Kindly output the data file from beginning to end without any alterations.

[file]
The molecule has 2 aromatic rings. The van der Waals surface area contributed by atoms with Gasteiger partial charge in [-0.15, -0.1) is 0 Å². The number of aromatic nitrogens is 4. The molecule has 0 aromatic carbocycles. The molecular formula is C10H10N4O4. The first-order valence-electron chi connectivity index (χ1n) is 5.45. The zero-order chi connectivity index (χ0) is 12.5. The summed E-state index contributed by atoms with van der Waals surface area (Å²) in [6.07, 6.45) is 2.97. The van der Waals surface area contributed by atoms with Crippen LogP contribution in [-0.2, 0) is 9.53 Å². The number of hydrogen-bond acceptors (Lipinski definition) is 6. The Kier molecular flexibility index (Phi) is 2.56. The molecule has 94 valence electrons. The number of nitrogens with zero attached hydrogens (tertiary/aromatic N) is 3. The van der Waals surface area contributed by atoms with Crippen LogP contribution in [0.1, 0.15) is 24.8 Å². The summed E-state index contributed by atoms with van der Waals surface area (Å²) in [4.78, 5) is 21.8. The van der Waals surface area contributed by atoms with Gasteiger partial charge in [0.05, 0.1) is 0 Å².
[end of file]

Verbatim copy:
The molecule has 2 aromatic rings. The van der Waals surface area contributed by atoms with Gasteiger partial charge in [-0.15, -0.1) is 0 Å². The number of aromatic nitrogens is 4. The molecule has 0 aromatic carbocycles. The molecular formula is C10H10N4O4. The first-order valence-electron chi connectivity index (χ1n) is 5.45. The zero-order chi connectivity index (χ0) is 12.5. The summed E-state index contributed by atoms with van der Waals surface area (Å²) in [6.07, 6.45) is 2.97. The van der Waals surface area contributed by atoms with Crippen LogP contribution in [-0.2, 0) is 9.53 Å². The number of hydrogen-bond acceptors (Lipinski definition) is 6. The Kier molecular flexibility index (Phi) is 2.56. The molecule has 94 valence electrons. The number of nitrogens with zero attached hydrogens (tertiary/aromatic N) is 3. The van der Waals surface area contributed by atoms with Crippen LogP contribution in [0.1, 0.15) is 24.8 Å². The summed E-state index contributed by atoms with van der Waals surface area (Å²) in [4.78, 5) is 21.8. The van der Waals surface area contributed by atoms with Gasteiger partial charge in [0.05, 0.1) is 0 Å².